Inderscience Publishers

Study of swim–bed technology for COD removal and nitrification for latex wastewater treatment

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COD removal and nitrification by swim–bed technology using a novel carrying acryl–fibre biomass carrier (biofringe) was conducted to investigate its effectiveness for latex wastewater treatment. The influent taken from a rubber factory contained 2,000 to 3,500 mg/l COD, 150 to 300 mg/l ammonia–N and 250 to 500 mg/l TKN. The quality of latex wastewater is unstable, depending on seasonal latex production. The results showed that COD removal and nitrification efficiency were high at the volumetric loading rates (VLRs) equal and less than 1.0 kg COD/m³/d, corresponding to 0.13 kg N/m³/d. COD removal and nitrification efficiency were above 90% and 73%, respectively. At the VLR of 2 kg COD/m³/day (0.24 kg N/m³/d), nitrification efficiency was reduced to 56%, while COD removal were still above 90%. At the VLR as high as 3 kg COD/m³/d (0.4 kg N/m³/d), low COD removal and nitrification efficiency were observed, 86% and 20%, respectively. Biomass concentration increased as the increase of VLRs. Total biomass was 6,800 mg/l and 7,900 mg/l at VLRs of 2 and 3 kg COD/m³/d, respectively.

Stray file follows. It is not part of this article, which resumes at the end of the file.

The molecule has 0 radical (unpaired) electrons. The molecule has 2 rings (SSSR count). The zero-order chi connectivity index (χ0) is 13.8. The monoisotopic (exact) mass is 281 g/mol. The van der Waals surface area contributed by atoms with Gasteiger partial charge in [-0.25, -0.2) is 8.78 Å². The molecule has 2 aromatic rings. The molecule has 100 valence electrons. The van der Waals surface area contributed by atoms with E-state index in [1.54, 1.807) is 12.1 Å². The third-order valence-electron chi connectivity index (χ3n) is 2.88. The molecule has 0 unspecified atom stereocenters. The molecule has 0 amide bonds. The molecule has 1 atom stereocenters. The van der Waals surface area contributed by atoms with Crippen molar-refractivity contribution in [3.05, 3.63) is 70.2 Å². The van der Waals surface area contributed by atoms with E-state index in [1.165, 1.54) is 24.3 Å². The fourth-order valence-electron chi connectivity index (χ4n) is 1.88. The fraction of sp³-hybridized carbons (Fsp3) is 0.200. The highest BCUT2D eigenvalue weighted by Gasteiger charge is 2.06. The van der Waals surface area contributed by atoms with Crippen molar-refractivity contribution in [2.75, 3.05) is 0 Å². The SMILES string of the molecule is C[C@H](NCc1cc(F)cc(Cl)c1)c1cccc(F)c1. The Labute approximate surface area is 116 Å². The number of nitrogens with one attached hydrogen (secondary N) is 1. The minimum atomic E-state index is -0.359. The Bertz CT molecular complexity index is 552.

Keywords: swim–bed technology, nitrification, protozoa, latex wastewater, acryl–fibre biomass carrier biofringe, COD removal, chemical oxygen demand, wastewater treatment

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